Damaged muscle regenerated by protien cdk9-55
5 July 2008
A new understanding of the role played by the protein cdk9-55 in
muscle regeneration and differentiation may lead to novel therapies to
rebuild muscle tissue damaged by disease, injury and aging, according to
researchers at the Sbarro Institute for Cancer Research and Molecular
Medicine at Temple University in Philadelphia and the University of
The researchers was reported in the Journal of Cellular Physiology
Adult skeletal muscle tissue can regenerate in response to direct
injury, neurological dysfunction and genetic defects. This healing
process begins with an activation of muscle stem cells, known as
satellite cells. Once activated, the satellite cells multiply and then
differentiate into specific types of muscle fibres that eventually fuse
to reconstitute muscle tissue.
The researchers discovered that cdk9-55, a variation of the gene
cdk9, is induced specifically when satellite cells begin differentiation
and is necessary for the genetic reprogramming required to complete the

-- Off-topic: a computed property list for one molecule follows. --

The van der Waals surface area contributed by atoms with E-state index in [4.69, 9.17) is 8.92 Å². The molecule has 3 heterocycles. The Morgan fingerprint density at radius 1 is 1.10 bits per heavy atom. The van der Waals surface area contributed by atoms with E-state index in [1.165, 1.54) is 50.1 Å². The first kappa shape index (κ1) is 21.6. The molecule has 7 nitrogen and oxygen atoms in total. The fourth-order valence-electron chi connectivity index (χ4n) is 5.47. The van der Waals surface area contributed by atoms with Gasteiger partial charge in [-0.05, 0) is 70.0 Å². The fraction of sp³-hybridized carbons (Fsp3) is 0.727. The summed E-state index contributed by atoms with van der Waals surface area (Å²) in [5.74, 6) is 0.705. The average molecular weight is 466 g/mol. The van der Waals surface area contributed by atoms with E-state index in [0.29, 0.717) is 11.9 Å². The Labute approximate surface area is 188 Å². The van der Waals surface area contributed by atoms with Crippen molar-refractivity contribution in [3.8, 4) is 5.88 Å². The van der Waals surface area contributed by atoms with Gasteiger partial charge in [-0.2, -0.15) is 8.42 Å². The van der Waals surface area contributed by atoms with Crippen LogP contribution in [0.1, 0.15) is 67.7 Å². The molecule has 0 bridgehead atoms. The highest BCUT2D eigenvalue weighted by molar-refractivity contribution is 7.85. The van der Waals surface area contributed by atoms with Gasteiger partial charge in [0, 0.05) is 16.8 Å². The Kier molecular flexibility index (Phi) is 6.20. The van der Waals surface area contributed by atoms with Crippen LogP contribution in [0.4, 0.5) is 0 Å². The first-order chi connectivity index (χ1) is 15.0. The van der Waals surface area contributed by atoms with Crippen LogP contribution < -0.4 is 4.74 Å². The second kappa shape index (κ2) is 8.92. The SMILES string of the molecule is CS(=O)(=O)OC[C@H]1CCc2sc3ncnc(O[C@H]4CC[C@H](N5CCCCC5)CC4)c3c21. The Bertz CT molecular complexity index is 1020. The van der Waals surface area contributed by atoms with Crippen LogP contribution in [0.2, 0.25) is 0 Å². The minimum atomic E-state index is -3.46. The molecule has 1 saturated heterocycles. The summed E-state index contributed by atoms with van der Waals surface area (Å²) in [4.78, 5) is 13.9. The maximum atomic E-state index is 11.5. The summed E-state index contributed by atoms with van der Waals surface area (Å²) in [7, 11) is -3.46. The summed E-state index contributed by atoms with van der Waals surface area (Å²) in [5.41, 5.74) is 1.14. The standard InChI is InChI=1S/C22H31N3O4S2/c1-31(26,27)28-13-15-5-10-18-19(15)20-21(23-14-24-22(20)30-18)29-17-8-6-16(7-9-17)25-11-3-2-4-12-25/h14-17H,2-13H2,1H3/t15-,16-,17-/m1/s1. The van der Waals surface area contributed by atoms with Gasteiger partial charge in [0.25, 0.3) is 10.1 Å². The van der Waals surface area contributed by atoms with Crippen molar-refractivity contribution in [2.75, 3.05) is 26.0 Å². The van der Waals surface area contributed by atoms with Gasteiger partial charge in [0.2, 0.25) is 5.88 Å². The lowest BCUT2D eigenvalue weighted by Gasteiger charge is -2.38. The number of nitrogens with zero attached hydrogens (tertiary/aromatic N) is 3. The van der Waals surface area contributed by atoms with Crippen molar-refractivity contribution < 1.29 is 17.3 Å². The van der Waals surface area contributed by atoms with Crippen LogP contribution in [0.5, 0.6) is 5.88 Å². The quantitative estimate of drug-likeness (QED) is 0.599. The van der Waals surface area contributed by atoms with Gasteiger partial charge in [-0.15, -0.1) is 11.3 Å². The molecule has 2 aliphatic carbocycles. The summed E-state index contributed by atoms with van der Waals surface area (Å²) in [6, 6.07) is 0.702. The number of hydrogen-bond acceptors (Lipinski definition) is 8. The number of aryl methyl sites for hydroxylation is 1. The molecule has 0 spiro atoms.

muscle tissue regeneration process.
"By administering cdk9-55 or a protein encoded by a cdk9-55 gene
directly to the muscle or on a resorbable material applied to injured or
diseased muscle tissue or to an area missing muscle tissue, we can
regenerate muscle," said lead researcher Cristina Giacinti, a researcher
at the Sbarro Institute and the Department of Histology and Medical
Embryology, University of Rome, Italy.
Researchers also found that cdk9-55 can be used to increase muscle
tissues in healthy tissue.
"This discovery has important implications for tissue regeneration in
muscle tissue damaged by disease and injury, genetic disorders such as
muscular dystrophy, chronic disorders like cancer or HIV that may impair
muscle regeneration, and diseases related to aging," said Dr Antonio
Giordano, Director of the Sbarro Institute.
1. Cdk9-55: A New Player in Muscle Regeneration. Journal of